Book Review: ‘Fall Higher’ by Dean Young
Copper Canyon Press: 105 pp., $22
“All the new thinking is about loss,” Robert Hass begins his 1979 poem “Meditation at Lagunitas.” Structuralism had put poets in a bind by arguing that words are meaningless symbols assigned random significance by culture. “A word is elegy to what it signifies,” Hass muses, insisting on making connections where theory argues there are none.
In “Fall Higher,” his 13th collection of poetry, Dean Young uses a different tactic: “All the new thinking / was about collision,” he writes with a wink to Hass.
Throughout his career, Young’s poetry has been one of strange collisions. His disassociate style has created “legions of little Dean Youngs,” according to poet Tony Hoagland. Young’s 2005 collection “elegy on toy piano” was a finalist for the Pulitzer Prize, and he has received awards from the Guggenheim and the National Endowment for the Arts. He is on faculty at the University of Texas at Austin.
While Hass presents poetry as an alternative to the speed and cynicism of contemporary culture, Young writes poetry thoroughly of the moment. It imitates the velocity of the electronic age with jump cuts, vernacular asides, and pop culture references. In “Dragonfly,” an image of homeless people in marching band uniforms lurches into an argument between the speaker and his mother about suffering and beauty. And then the poem shifts again with the lines: “The guy who hoses the slaughterhouse floor / goes home and makes angels out of toothpicks.”
Young’s poetry imitates the randomness he sees in American culture:
That Ravel’s “Bolero” was used in the naked
Bo Derek seduction scene in 10
and the pageant buildup to the monster-slaughter
in “Conan the Barbarian” should tell us
something of our predicament.
It’s a pleasure to have a ringside seat to the speaker’s acrobatic logic, although the speed can make finding an emotional foothold difficult. Young seems to acknowledge the limits of quick-takes in poetry in “Changing Genres.” He writes, “I was satisfied with haiku until I met you/ … but now I want a Russian novel, / a 50-page description of you sleeping.” However, the strength of Young’s style is that its speed supports outburst of wonder, joy and delight. In “Non-Apologia,” he writes:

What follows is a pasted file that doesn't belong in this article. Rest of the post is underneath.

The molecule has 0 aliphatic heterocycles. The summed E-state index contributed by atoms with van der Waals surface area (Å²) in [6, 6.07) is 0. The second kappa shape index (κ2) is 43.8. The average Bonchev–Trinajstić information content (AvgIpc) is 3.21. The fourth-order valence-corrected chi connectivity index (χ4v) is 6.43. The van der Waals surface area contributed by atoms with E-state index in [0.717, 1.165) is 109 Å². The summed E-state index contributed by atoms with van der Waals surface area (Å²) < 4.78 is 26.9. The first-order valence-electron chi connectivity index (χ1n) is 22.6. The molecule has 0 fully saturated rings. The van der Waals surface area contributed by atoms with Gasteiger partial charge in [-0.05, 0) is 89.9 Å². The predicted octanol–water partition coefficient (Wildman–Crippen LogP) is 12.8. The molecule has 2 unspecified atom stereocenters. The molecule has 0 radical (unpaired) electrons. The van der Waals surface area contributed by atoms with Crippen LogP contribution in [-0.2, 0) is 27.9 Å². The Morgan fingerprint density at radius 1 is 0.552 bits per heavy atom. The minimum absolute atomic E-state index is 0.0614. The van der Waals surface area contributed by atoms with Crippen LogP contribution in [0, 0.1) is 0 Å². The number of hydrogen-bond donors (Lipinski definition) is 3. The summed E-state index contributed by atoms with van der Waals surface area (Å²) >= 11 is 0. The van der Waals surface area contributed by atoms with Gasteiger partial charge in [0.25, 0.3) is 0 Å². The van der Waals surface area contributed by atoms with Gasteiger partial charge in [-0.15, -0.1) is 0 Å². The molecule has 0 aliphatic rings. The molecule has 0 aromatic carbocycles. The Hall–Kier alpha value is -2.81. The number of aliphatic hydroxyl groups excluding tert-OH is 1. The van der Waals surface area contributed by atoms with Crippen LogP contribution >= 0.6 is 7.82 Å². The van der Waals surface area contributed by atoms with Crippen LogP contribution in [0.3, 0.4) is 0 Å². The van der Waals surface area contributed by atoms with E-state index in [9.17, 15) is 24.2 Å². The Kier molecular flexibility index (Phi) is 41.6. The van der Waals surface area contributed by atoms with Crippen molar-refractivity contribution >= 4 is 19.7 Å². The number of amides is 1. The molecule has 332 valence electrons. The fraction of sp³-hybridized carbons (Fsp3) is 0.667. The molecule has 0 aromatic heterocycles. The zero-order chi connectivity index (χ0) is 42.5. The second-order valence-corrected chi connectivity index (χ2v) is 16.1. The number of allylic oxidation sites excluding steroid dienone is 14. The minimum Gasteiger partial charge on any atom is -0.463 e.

Poetry paints nothing but it splashes
color, flushed, swooning, echolocating
and often associated with flight.
Poetry here is more Pollock than Renoir; the composition is instinctual and improvisational and beyond ecstatic. “How extraordinary that other people / even exist!” he writes in “Vacationland.” Or, in “Red Glove Thrown in Rosebush,” he declares: “If only bodies weren’t so beautiful.” That poem concludes with the line, “If only my body wasn’t borrowed from dust!” — a painful reminder that Young has had a degenerative heart condition for more than a decade and is awaiting a transplant.
The human heart as a failing, clumsy mechanism makes multiple appearances. Young writes that when his heart “swelled idio / pathically” he realized the challenge was to “go out … with a soft thank-you.” This book reads like a long, breathless thank-you for life’s seemingly random jumble of beauty, strangeness, tenderness and joy.
Hoover’s work has appeared in the New York Observer, the Philadelphia Inquirer and Poets & Writers magazine.
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